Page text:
We all know how profoundly destructive such a stance can be in a relationship. Your spouse tells you they’re upset about something and you spend the next five minutes telling them why they’re wrong to be upset, or how maybe they’re just tired, or the real issue is how they were raised, etc. A dismissal like that–even when it contains an element of truth–only makes them (and us) more upset.

This is what Jim Rutenberg was getting at in his post-election article for The NY Times, “A ‘Dewey Defeats Truman’ Lesson for the Digital Age”:

The misfire on Tuesday night was about a lot more than a failure in polling. It was a failure to capture the boiling anger of a large portion of the American electorate that feels left behind by a selective recovery, betrayed by trade deals that they see as threats to their jobs and disrespected by establishment Washington, Wall Street and the mainstream media.

Journalists didn’t question the polling data when it confirmed their gut feeling that Mr. Trump could never in a million years pull it off. They portrayed Trump supporters who still believed he had a shot as being out of touch with reality. In the end, it was the other way around.

Meaning, the answer to people feeling disrespected is not to label them bigoted or ignorant. That tends to be heard as ‘just shut up already’. This doesn’t mean you deny that prejudice or ‘facts’ don’t play a role in how we form our convictions. They do. It simply means we listen to what those we disagree with are actually saying–tell us more!–rather than shame them into silence with our epithets du jour.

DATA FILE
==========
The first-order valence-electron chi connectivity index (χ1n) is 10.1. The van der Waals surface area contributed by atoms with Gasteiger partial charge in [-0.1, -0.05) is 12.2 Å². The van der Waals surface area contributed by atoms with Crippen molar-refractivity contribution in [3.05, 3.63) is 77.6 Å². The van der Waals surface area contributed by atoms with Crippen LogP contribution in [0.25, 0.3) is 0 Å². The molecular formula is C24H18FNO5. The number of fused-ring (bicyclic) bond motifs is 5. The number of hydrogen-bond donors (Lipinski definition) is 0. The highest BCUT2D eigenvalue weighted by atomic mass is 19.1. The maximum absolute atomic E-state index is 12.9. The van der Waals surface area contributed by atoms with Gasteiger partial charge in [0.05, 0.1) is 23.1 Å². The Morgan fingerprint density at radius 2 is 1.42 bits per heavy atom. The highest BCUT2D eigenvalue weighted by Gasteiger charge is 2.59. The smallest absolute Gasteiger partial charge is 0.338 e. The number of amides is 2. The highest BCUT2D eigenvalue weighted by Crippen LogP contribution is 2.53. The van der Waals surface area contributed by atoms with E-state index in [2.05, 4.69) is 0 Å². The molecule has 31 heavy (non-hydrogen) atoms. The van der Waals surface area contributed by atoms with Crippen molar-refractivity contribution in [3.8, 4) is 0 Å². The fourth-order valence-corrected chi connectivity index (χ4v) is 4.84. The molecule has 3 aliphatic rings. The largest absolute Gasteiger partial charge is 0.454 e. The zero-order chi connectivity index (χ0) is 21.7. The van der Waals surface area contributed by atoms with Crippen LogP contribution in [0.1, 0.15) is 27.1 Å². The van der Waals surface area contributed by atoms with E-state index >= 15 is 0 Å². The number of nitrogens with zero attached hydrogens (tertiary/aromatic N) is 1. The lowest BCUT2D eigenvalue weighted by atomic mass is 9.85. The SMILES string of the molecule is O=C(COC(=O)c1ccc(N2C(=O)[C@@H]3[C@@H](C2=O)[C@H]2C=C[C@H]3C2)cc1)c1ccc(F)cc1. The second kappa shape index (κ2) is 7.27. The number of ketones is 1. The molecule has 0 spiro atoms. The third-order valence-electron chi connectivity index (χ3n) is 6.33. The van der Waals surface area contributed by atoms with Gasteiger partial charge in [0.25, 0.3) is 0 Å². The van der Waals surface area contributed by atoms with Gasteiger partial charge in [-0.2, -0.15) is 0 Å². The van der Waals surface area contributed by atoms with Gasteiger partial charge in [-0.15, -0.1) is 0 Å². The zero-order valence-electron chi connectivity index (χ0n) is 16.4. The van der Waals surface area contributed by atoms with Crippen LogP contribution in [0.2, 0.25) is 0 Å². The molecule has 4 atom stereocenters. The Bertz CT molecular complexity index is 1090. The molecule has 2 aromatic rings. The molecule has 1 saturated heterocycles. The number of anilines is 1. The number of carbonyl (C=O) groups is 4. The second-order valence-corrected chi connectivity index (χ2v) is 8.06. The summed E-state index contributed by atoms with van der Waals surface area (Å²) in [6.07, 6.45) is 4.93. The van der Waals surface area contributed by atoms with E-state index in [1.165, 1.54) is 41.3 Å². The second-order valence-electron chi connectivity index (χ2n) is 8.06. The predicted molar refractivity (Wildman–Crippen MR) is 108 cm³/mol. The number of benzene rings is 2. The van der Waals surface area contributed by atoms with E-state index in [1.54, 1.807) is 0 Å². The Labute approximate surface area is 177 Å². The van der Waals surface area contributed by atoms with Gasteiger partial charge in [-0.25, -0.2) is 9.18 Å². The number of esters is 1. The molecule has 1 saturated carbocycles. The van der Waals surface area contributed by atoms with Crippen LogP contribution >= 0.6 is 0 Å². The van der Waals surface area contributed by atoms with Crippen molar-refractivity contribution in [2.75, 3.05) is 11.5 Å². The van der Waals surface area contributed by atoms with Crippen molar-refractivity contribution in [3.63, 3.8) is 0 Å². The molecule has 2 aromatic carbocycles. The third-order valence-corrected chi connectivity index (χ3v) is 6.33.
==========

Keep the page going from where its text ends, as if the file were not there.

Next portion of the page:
None other than Morrissey spelled this out a few weeks ago in relation to the Brexit vote:

“I am shocked at the refusal of the British media to be fair and accept the people’s final decision just because the result of the referendum did not benefit the establishment. It was a shock to hear how the BBC persistently denigrated everyone who voted to Leave. They have managed to accuse, judge and convict the majority as racist, drunk and irresponsible.”

As we all know, this is a lot easier to do when you’re not physically interacting with those with whom you disagree. In fact, if you were to wake me in the middle of the night and ask me what actually has been happening in the US these past six months, I’d say it’s 80% a function of Internet communication: accelerated reactivity masquerading as legit discourse, an insider-outsider divide exacerbated by the social envy of the FOMO era (i.e. as far as I can tell, social media has made everyone everywhere acutely aware of how much they’re missing out on), and a general disembodiment that combines with filter bubble-enhanced confirmation bias that cannot help but effect mutual vilification.

Meaning, it is no coincidence the election has felt like “the Internet come to life”. That is exactly what it’s been. I yearn for the election when that issue is on the ballot.

Again, none of this is to suggest that the characters and sentiments and policies involved here are somehow vindicated. Of course not. We must take the insulting rhetoric and fear-mongering just as seriously as Rustbelt resentment. No one is exempt from repentance or compassion here. In fact, Van Jones’ final line below may be the key sentiment of the whole shebang:

Ultimately, a return to reality is never a bad thing. As uncomfortable and unpleasant as it can be to have one’s illusions swept away–hopeful or cynical or self-righteous as they may be–we need not fear such dismantling.

This is because God is found in reality, not apart from it. He won’t be discovered in what we would like to believe about ourselves and the world. He is present in the death of our projections, that box which no one would check for themselves: the cross. This is the God who is no stranger to the fearful, the downhearted, the overlooked, the confused, the angry, the hypocritical, the out-of-touch, the maligned, or the oppressed. This is not the God we elect but the one who elects us.

The same one who, I’m told, lives and reigns in the unity of the Holy Spirit, now and for ever and ever amen.